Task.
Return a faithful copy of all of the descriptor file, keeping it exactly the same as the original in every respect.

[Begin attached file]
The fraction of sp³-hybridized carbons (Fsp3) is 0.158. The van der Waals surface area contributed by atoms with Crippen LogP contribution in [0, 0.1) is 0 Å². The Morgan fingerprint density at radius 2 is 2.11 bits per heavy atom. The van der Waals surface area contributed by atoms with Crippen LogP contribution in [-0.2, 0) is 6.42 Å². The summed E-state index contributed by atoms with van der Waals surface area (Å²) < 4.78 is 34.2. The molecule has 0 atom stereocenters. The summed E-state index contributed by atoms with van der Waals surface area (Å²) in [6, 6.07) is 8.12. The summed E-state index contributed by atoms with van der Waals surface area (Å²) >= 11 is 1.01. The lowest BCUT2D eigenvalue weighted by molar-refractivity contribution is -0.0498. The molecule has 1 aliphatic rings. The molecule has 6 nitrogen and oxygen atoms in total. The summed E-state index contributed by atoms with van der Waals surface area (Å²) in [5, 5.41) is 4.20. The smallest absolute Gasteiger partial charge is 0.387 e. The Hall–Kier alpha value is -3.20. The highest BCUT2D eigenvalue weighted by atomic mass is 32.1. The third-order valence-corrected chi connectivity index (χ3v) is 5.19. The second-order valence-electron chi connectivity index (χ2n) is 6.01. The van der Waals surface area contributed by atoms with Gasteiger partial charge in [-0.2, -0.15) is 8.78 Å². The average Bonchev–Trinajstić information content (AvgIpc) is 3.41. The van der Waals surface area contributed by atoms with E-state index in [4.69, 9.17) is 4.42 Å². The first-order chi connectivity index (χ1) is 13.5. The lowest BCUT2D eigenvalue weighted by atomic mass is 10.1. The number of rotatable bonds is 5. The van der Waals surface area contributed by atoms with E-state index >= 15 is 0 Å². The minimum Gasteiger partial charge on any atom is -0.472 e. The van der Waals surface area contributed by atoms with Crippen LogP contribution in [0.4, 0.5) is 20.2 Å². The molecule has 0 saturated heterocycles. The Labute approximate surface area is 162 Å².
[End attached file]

The fraction of sp³-hybridized carbons (Fsp3) is 0.158. The van der Waals surface area contributed by atoms with Crippen LogP contribution in [0, 0.1) is 0 Å². The Morgan fingerprint density at radius 2 is 2.11 bits per heavy atom. The van der Waals surface area contributed by atoms with Crippen LogP contribution in [-0.2, 0) is 6.42 Å². The summed E-state index contributed by atoms with van der Waals surface area (Å²) < 4.78 is 34.2. The molecule has 0 atom stereocenters. The summed E-state index contributed by atoms with van der Waals surface area (Å²) in [6, 6.07) is 8.12. The summed E-state index contributed by atoms with van der Waals surface area (Å²) >= 11 is 1.01. The lowest BCUT2D eigenvalue weighted by molar-refractivity contribution is -0.0498. The molecule has 1 aliphatic rings. The molecule has 6 nitrogen and oxygen atoms in total. The summed E-state index contributed by atoms with van der Waals surface area (Å²) in [5, 5.41) is 4.20. The smallest absolute Gasteiger partial charge is 0.387 e. The Hall–Kier alpha value is -3.20. The highest BCUT2D eigenvalue weighted by atomic mass is 32.1. The third-order valence-corrected chi connectivity index (χ3v) is 5.19. The second-order valence-electron chi connectivity index (χ2n) is 6.01. The van der Waals surface area contributed by atoms with Gasteiger partial charge in [-0.2, -0.15) is 8.78 Å². The average Bonchev–Trinajstić information content (AvgIpc) is 3.41. The van der Waals surface area contributed by atoms with E-state index in [4.69, 9.17) is 4.42 Å². The first-order chi connectivity index (χ1) is 13.5. The lowest BCUT2D eigenvalue weighted by atomic mass is 10.1. The number of rotatable bonds is 5. The van der Waals surface area contributed by atoms with E-state index >= 15 is 0 Å². The minimum Gasteiger partial charge on any atom is -0.472 e. The van der Waals surface area contributed by atoms with Crippen LogP contribution in [0.4, 0.5) is 20.2 Å². The molecule has 0 saturated heterocycles. The Labute approximate surface area is 162 Å².